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Strong linkage between observed daily precipitation extremes and anthropogenic emissions across the contiguous United States
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  • Nanditha J. S.,
  • Gabriele Villarini,
  • Hanbeen Kim,
  • Philippe Naveau
Nanditha J. S.
University of Iowa

Corresponding Author:[email protected]

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Gabriele Villarini
Princeton University
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Hanbeen Kim
Princeton University
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Philippe Naveau
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The results of probabilistic event attribution studies depend on the choice of the extreme value statistics used in the analysis, particularly with the arbitrariness in the selection of appropriate thresholds to define extremes. We bypass this issue by using the Extended Generalized Pareto Distribution (ExtGPD), which jointly models low precipitation with a generalized Pareto distribution and extremes with a different Pareto tail, to conduct daily precipitation attribution across the contiguous United States (CONUS). We apply the ExtGPD to 12 general circulation models from the Coupled Model Intercomparison Project Phase 6 and compare counterfactual scenarios with and without anthropogenic emissions. Observed precipitation by the Climate Prediction Centre is used for evaluating the GCMs. We find that greenhouse gases rather than natural variability can explain the observed magnitude of extreme daily precipitation, especially in the temperate regions. Our results highlight an unambiguous linkage of anthropogenic emissions to daily precipitation extremes across CONUS.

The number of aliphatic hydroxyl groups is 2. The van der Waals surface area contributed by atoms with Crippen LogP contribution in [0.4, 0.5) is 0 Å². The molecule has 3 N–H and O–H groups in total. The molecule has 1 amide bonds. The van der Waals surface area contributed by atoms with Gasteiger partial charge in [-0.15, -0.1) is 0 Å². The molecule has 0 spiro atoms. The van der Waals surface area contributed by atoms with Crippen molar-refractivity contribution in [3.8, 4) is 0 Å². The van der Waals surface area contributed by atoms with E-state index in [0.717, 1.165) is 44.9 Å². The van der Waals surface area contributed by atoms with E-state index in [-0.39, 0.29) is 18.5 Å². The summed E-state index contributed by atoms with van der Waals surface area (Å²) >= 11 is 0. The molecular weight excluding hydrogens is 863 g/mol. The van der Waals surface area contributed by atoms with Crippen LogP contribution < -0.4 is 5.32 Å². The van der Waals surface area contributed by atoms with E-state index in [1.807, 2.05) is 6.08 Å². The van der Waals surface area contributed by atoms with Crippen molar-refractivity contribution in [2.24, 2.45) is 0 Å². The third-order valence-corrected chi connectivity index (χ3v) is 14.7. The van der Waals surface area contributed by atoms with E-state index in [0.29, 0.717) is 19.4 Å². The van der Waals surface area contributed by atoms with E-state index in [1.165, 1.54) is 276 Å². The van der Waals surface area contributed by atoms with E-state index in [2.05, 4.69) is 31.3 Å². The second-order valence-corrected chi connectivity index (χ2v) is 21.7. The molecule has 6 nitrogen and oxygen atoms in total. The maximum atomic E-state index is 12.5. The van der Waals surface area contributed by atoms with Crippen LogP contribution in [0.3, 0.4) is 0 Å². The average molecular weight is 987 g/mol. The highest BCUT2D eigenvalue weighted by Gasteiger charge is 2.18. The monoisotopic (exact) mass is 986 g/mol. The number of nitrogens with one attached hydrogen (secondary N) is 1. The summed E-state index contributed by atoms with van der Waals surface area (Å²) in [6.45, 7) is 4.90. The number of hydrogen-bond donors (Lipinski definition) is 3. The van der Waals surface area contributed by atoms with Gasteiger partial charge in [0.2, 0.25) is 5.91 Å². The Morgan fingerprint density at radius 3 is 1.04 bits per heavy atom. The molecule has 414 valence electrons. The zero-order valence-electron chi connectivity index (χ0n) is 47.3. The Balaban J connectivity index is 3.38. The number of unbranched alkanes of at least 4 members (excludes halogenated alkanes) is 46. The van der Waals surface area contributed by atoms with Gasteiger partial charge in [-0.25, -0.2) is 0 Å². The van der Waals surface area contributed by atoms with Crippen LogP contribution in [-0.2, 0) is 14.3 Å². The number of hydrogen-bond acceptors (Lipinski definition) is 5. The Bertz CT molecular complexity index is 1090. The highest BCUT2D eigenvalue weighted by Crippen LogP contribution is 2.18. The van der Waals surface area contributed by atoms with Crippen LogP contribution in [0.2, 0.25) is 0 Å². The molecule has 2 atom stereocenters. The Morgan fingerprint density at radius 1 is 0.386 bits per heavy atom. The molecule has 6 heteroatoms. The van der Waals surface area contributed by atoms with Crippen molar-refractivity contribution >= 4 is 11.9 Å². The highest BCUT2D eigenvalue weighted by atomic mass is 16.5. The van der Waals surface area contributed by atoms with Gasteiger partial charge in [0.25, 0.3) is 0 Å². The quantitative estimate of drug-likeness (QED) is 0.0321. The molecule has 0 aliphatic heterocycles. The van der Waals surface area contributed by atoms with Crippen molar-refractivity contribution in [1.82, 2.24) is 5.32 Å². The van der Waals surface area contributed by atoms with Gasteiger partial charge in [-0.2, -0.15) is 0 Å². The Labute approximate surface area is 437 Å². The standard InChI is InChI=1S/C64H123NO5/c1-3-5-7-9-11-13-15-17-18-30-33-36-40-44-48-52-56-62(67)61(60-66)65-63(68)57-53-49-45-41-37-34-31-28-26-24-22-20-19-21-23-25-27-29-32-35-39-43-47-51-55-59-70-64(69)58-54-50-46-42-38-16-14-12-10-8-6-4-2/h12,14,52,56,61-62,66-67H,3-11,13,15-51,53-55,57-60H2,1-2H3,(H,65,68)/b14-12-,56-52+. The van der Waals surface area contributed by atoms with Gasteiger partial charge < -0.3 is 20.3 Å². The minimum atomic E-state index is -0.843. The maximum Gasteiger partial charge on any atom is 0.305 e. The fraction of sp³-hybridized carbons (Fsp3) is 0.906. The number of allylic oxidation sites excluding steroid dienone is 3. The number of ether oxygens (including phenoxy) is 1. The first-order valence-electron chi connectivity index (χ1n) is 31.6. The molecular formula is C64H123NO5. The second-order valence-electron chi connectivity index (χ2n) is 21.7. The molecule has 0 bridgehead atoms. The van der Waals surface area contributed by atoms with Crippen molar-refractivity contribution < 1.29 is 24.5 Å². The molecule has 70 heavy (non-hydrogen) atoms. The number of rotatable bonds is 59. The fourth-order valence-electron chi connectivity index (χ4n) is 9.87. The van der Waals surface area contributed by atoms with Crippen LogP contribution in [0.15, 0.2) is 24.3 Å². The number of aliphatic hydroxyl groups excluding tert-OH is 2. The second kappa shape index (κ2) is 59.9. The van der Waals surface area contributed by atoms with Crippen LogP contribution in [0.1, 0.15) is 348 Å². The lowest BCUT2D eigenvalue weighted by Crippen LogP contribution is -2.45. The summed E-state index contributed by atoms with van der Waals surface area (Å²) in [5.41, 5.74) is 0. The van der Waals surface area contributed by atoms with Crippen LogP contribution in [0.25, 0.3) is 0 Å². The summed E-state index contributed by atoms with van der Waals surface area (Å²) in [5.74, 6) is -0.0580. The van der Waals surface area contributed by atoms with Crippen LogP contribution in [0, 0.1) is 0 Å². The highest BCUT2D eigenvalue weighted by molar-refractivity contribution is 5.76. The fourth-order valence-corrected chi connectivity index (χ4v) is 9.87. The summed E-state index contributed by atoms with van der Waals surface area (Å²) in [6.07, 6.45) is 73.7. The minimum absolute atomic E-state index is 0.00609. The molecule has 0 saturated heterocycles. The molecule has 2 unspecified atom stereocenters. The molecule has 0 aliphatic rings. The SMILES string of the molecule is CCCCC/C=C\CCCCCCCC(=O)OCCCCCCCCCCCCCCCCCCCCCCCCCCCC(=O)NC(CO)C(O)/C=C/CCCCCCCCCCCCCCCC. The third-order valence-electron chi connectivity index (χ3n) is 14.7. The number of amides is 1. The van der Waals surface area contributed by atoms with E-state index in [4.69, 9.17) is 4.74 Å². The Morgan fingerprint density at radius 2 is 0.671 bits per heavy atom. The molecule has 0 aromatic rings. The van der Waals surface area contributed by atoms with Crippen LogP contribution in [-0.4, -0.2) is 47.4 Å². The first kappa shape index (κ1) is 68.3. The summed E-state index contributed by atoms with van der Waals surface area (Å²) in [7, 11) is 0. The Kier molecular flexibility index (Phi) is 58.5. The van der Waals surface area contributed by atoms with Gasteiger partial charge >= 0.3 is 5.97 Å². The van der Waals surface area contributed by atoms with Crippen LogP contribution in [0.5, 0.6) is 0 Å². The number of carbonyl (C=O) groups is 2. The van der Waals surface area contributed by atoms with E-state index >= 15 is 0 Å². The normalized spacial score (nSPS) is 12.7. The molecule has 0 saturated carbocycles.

18 Apr 2024Submitted to ESS Open Archive
19 Apr 2024Published in ESS Open Archive